The banking regulator, the Reserve Bank of India (RBI), recently asked the Indian Banks’ Association (IBA) to put in place guidelines that define “reasonable charges” on bank customers.
The backdrop was rising consumer complaints to the RBI on “unreasonable” charges that depositors end up paying for routine banking functions. Some of these are getting a cheque book, putting a stop-payment instruction in place, getting a duplicate statement or even for slipping below the minimum balance threshold momentarily.
Till 1997, service charges and fees levied by banks were governed by IBA. Thereafter, individual banks were allowed to decide their own charges since India had moved to a market-linked economy. But persistent consumer complaints moved the bank regulator into forming a sub-committee to frame guidelines on charges and fees. Says M.S. Sundara Rajan, chairman and managing director, Indian Bank: “If the regulator decides so, all banks would have to go by the guidelines. This move will put a stop to unreasonable charges, which so many banks levy at present.”
Will it happen?
While most public sector banks we spoke to welcomed the move, private and foreign banks were more restrained. It seemed they would prefer to wait for the guidelines. M.D. Mallya, chairman and managing director, Bank of Baroda says: “This is a welcome move and will benefit customers.”
A senior IBA official, who did not want to be named, didn’t sound too positive. “Though the committee is formed, nothing much will come out of the guidelines, it will just give broad principles on charges and fees. No bank will be interested in reducing their fee income,” he said.
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On the other hand, a senior RBI officer sounded certain that this initiative will have a huge impact. “RBI has received numerous complaints on exorbitant charges. It’s obvious that banks will be reluctant to let go. RBI has given the banks a long rope, but banks seem to have taken undue advantage. As per the 2006 guidelines, all bank fees are to be transparent and as per the cost incurred. We have given banks a chance. If they fail to come up with a reasonable solution, RBI will take a regulatory view,” he said.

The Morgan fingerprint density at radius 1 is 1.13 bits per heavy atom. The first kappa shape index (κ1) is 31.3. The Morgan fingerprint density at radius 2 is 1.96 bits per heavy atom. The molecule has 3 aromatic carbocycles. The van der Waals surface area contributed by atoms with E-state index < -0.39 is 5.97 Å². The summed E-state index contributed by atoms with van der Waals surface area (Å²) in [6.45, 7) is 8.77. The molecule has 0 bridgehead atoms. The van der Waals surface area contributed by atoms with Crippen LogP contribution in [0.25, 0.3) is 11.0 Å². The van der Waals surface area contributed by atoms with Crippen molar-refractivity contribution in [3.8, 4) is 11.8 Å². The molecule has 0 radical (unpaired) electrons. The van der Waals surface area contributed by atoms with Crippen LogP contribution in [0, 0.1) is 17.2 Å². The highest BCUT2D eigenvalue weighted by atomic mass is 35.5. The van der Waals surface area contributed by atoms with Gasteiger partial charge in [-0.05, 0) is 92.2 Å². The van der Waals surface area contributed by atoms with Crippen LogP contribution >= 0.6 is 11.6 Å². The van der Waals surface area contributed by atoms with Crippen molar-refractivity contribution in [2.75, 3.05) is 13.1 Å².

Money Matters did a quick survey of three state-owned, private and foreign banks each to look at the difference in charges for five services that affect bank customers most commonly. The information was taken from their respective website.
For not maintaining a quarterly balance, state-owned banks charge a fraction of what their private and foreign counterparts charge. Most public sector banks charge less than Rs250 a quarter, while private and foreign banks charge at least Rs750 per quarter for the same consumer error.
New cheque book costs show no trend between banks and are either free or cost more than Re1 per leaf. Each time you make a stop-payment request, it costs you. Again there is no clear trend across the banks. While the State Bank of India will charge at least Rs50, Standard Chartered will charge between Rs75 and Rs175. Some banks such as Citibank do not charge for online requests, but bill you Rs100 for a branch visit to get that cheque cancelled.
Duplicate statements show the same trend—banks don’t want you to visit the branches as it increases their costs. HDFC Bank Ltd will charge you Rs100 if you go to the branch and just Rs30 if you use your Internet connection and online banking facility. Citibank makes this free for an online transaction but charges Rs100 at the branch.
What you should do
Banks do send you this information when you open an account and each time they change these charges—leaflets that most of us do not read. Rather than getting into the time-wasting process of understanding each charge, it will work well to understand what the banks want to discourage. They don’t want you to come to the branch. So, use your mobile and Net banking to its maximum to reduce the chances of inadvertently paying charges that you needn’t.